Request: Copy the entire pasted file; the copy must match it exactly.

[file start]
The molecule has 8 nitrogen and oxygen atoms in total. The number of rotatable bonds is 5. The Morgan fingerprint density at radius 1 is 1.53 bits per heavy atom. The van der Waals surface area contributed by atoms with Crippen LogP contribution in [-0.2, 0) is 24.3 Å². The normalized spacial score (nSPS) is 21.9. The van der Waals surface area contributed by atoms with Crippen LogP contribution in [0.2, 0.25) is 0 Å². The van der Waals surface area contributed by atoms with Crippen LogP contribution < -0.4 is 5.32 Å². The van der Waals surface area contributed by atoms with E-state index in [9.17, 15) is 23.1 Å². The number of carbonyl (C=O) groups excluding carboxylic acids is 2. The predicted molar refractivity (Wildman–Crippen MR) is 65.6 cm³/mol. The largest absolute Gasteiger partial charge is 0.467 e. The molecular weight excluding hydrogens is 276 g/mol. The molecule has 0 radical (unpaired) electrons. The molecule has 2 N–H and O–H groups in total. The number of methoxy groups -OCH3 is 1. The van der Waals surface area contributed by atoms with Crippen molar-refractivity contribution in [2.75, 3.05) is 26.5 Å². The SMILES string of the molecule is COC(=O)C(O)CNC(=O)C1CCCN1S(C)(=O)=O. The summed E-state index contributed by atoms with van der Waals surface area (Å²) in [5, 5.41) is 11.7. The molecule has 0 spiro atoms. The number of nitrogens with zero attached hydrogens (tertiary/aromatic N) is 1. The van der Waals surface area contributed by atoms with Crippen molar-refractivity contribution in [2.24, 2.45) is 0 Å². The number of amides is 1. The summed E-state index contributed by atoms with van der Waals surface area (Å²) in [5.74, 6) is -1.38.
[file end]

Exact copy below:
The molecule has 8 nitrogen and oxygen atoms in total. The number of rotatable bonds is 5. The Morgan fingerprint density at radius 1 is 1.53 bits per heavy atom. The van der Waals surface area contributed by atoms with Crippen LogP contribution in [-0.2, 0) is 24.3 Å². The normalized spacial score (nSPS) is 21.9. The van der Waals surface area contributed by atoms with Crippen LogP contribution in [0.2, 0.25) is 0 Å². The van der Waals surface area contributed by atoms with Crippen LogP contribution < -0.4 is 5.32 Å². The van der Waals surface area contributed by atoms with E-state index in [9.17, 15) is 23.1 Å². The number of carbonyl (C=O) groups excluding carboxylic acids is 2. The predicted molar refractivity (Wildman–Crippen MR) is 65.6 cm³/mol. The largest absolute Gasteiger partial charge is 0.467 e. The molecular weight excluding hydrogens is 276 g/mol. The molecule has 0 radical (unpaired) electrons. The molecule has 2 N–H and O–H groups in total. The number of methoxy groups -OCH3 is 1. The van der Waals surface area contributed by atoms with Crippen molar-refractivity contribution in [2.75, 3.05) is 26.5 Å². The SMILES string of the molecule is COC(=O)C(O)CNC(=O)C1CCCN1S(C)(=O)=O. The summed E-state index contributed by atoms with van der Waals surface area (Å²) in [5, 5.41) is 11.7. The molecule has 0 spiro atoms. The number of nitrogens with zero attached hydrogens (tertiary/aromatic N) is 1. The van der Waals surface area contributed by atoms with Crippen molar-refractivity contribution in [2.24, 2.45) is 0 Å². The number of amides is 1. The summed E-state index contributed by atoms with van der Waals surface area (Å²) in [5.74, 6) is -1.38.